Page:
Apple Isn’t Ready to Release Its Grip on the App Store

[…] For the first time, new EU rules have forced the company to entertain the idea that you can shop for apps outside of Apple’s own App Store, as well as allow browsers other than Apple’s own Safari to run on iOS with their full suite of features.

Yet critics say those changes, although drastic, do not go far enough to comply with new EU rules, and a new fee system for developers reveals how Apple is not yet ready to release its grip on the App Store.

“The new fees and restrictions simply reinforce Apple’s hold over its ecosystem,” Andy Yen, founder and CEO of Swiss encrypted email and VPN provider, Proton, said in response to the changes.


The European Union’s solution was a law called the Digital Markets Act (DMA). The idea wasn’t to break up Big Tech, former French digital minister Cédric O explained in a press conference in 2022. Instead the law was designed to break these platforms open.

On January 25, the EU seemed like it was finally starting to succeed in that mission, when Apple shared the first details of how the residents of the EU’s 27 member states will soon be able to download apps from alternative app stores onto their iPhones and iPads. Developers will also be able to use third-party payment providers inside apps offered by the Apple App Store for free, and will pay a reduced commission of up to 17 percent for in-app goods and services, the company said.


Apple made it clear the company will maintain an element of control over the apps and new app stores operating on its devices—arguing this was necessary to reduce “privacy and security risks.” Apple said it will use a new system to track alternative app stores and payment systems, while charging developers a €0.50 ($0.54) “core technology fee” for every download—made through Apple’s App Store or an alternative—once an app is downloaded more than one million times.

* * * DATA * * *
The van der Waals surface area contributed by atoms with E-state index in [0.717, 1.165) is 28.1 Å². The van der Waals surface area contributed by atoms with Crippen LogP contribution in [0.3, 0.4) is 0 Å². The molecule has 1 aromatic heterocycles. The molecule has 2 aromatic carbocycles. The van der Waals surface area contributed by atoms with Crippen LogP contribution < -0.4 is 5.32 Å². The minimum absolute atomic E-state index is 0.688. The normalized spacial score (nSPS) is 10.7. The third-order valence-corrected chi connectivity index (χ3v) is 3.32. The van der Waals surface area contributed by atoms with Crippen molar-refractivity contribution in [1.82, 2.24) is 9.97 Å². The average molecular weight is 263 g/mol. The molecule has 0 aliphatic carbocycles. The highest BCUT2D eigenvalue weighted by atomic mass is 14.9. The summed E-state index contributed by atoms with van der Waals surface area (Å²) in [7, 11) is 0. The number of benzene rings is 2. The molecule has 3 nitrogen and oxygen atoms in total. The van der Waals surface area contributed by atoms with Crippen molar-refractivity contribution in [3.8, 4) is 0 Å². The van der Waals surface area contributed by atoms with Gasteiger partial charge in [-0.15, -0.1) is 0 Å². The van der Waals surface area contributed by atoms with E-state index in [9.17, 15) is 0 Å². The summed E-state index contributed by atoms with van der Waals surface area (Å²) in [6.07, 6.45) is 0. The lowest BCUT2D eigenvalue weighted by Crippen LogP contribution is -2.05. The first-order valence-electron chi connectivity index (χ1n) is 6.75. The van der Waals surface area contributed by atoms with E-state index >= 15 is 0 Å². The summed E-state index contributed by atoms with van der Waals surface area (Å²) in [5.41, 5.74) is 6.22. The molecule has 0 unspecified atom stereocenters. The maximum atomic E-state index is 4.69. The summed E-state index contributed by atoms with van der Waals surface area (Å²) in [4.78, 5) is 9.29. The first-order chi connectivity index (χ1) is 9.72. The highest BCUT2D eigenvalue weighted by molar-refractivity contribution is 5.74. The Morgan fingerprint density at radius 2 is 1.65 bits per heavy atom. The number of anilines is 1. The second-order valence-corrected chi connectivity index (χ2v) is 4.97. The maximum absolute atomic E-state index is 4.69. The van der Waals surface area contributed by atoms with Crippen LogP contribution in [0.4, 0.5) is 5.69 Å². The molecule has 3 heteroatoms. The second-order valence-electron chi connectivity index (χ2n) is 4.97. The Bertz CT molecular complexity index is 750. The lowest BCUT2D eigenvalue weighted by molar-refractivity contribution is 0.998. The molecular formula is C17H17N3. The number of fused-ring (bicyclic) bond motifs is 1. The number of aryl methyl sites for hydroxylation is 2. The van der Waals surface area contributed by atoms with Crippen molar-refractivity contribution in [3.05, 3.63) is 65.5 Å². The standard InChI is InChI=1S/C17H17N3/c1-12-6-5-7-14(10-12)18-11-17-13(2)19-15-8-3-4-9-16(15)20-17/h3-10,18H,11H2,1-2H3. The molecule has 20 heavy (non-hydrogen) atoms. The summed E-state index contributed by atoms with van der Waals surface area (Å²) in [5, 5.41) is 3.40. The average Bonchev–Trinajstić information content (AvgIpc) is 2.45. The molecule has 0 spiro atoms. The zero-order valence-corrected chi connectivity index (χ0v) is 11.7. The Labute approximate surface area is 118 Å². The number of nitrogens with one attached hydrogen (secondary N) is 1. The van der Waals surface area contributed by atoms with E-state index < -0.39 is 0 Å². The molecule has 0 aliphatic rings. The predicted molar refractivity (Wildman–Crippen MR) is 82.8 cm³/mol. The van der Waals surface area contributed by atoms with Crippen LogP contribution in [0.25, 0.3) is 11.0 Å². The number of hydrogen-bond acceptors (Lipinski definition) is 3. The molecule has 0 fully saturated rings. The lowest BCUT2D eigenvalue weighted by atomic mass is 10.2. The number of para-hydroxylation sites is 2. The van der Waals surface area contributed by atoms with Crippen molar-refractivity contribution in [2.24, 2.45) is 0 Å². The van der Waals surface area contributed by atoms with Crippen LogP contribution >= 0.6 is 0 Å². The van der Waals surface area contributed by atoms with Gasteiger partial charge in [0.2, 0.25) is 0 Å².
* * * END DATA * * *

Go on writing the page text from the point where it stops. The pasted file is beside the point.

“Especially for the big app developers with loads of downloads, who are the ones that really Apple make all their money from, that will rack up to a very high cost very quickly,” says Max von Thun, Europe director at Open Markets, a group dedicated to campaigning against monopolies.


The caveats sparked outrage from developers that had been hoping to benefit from DMA-inspired changes. “Allowing alternative payments and marketplaces seems positive on the surface, but the strings attached to Apple’s new policies mean that in practice it will be impossible for developers to benefit from them,” Proton’s Yen said in a statement. “Apple will continue stifling competition and innovation, and taking a cut even when developers opt out of its walled garden.”

Tim Sweeney, founder and CEO of Epic Games, went further, accusing Apple on X of “twisting this process to undermine competition and continue imposing Apple taxes on transactions they’re not involved in.”


With just a matter of weeks until the EU’s March deadline, Apple and developers alike will soon find out whether the EU thinks those changes have gone far enough.

Source: Apple Isn’t Ready to Release Its Grip on the App Store | WIRED

Robin Edgar

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